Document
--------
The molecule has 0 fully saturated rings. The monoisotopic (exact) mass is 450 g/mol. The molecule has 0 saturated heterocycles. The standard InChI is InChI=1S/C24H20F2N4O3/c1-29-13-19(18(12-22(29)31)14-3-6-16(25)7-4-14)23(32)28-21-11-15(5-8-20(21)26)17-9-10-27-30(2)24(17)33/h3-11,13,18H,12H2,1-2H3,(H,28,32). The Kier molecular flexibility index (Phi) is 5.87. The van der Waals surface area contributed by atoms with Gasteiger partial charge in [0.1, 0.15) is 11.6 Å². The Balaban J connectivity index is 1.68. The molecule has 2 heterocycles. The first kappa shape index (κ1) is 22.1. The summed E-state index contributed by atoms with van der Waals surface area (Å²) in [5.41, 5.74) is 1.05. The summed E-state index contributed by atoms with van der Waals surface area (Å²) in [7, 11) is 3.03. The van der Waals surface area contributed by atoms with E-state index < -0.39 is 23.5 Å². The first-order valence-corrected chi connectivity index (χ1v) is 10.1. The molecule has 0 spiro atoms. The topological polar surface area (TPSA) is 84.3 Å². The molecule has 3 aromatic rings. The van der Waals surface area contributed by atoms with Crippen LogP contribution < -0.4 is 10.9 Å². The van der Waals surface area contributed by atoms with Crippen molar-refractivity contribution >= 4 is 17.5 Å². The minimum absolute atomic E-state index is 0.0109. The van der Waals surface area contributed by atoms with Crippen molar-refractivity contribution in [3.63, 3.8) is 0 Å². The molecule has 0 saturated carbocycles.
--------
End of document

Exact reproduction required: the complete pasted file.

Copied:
The molecule has 0 fully saturated rings. The monoisotopic (exact) mass is 450 g/mol. The molecule has 0 saturated heterocycles. The standard InChI is InChI=1S/C24H20F2N4O3/c1-29-13-19(18(12-22(29)31)14-3-6-16(25)7-4-14)23(32)28-21-11-15(5-8-20(21)26)17-9-10-27-30(2)24(17)33/h3-11,13,18H,12H2,1-2H3,(H,28,32). The Kier molecular flexibility index (Phi) is 5.87. The van der Waals surface area contributed by atoms with Gasteiger partial charge in [0.1, 0.15) is 11.6 Å². The Balaban J connectivity index is 1.68. The molecule has 2 heterocycles. The first kappa shape index (κ1) is 22.1. The summed E-state index contributed by atoms with van der Waals surface area (Å²) in [5.41, 5.74) is 1.05. The summed E-state index contributed by atoms with van der Waals surface area (Å²) in [7, 11) is 3.03. The van der Waals surface area contributed by atoms with E-state index < -0.39 is 23.5 Å². The first-order valence-corrected chi connectivity index (χ1v) is 10.1. The molecule has 0 spiro atoms. The topological polar surface area (TPSA) is 84.3 Å². The molecule has 3 aromatic rings. The van der Waals surface area contributed by atoms with Crippen LogP contribution < -0.4 is 10.9 Å². The van der Waals surface area contributed by atoms with Crippen molar-refractivity contribution >= 4 is 17.5 Å². The minimum absolute atomic E-state index is 0.0109. The van der Waals surface area contributed by atoms with Crippen molar-refractivity contribution in [3.63, 3.8) is 0 Å². The molecule has 0 saturated carbocycles.